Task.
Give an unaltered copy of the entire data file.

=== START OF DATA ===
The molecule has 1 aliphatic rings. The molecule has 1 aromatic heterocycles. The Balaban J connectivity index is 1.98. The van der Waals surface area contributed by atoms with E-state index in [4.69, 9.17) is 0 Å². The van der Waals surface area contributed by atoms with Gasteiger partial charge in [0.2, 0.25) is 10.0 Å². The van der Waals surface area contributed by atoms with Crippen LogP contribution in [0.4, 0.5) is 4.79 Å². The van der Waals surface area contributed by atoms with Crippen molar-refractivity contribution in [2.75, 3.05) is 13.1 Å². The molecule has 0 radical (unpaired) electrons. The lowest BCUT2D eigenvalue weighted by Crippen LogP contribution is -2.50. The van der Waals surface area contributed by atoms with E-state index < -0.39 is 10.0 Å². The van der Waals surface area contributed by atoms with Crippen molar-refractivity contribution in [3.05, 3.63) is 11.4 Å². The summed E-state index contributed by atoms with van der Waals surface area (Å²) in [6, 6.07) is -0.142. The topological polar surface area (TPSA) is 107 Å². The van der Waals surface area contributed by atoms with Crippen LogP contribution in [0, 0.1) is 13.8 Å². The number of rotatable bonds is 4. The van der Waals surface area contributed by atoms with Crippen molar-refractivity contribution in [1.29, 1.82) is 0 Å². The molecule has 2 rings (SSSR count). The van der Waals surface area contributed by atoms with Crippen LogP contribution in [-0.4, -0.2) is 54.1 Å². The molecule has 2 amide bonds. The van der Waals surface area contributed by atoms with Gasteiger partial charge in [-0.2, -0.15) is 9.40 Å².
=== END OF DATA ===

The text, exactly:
The molecule has 1 aliphatic rings. The molecule has 1 aromatic heterocycles. The Balaban J connectivity index is 1.98. The van der Waals surface area contributed by atoms with E-state index in [4.69, 9.17) is 0 Å². The van der Waals surface area contributed by atoms with Gasteiger partial charge in [0.2, 0.25) is 10.0 Å². The van der Waals surface area contributed by atoms with Crippen LogP contribution in [0.4, 0.5) is 4.79 Å². The van der Waals surface area contributed by atoms with Crippen molar-refractivity contribution in [2.75, 3.05) is 13.1 Å². The molecule has 0 radical (unpaired) electrons. The lowest BCUT2D eigenvalue weighted by Crippen LogP contribution is -2.50. The van der Waals surface area contributed by atoms with E-state index < -0.39 is 10.0 Å². The van der Waals surface area contributed by atoms with Crippen molar-refractivity contribution in [3.05, 3.63) is 11.4 Å². The summed E-state index contributed by atoms with van der Waals surface area (Å²) in [6, 6.07) is -0.142. The topological polar surface area (TPSA) is 107 Å². The van der Waals surface area contributed by atoms with Crippen LogP contribution in [0, 0.1) is 13.8 Å². The number of rotatable bonds is 4. The van der Waals surface area contributed by atoms with Crippen molar-refractivity contribution in [1.29, 1.82) is 0 Å². The molecule has 2 rings (SSSR count). The van der Waals surface area contributed by atoms with Crippen LogP contribution in [-0.4, -0.2) is 54.1 Å². The molecule has 2 amide bonds. The van der Waals surface area contributed by atoms with Gasteiger partial charge in [-0.2, -0.15) is 9.40 Å².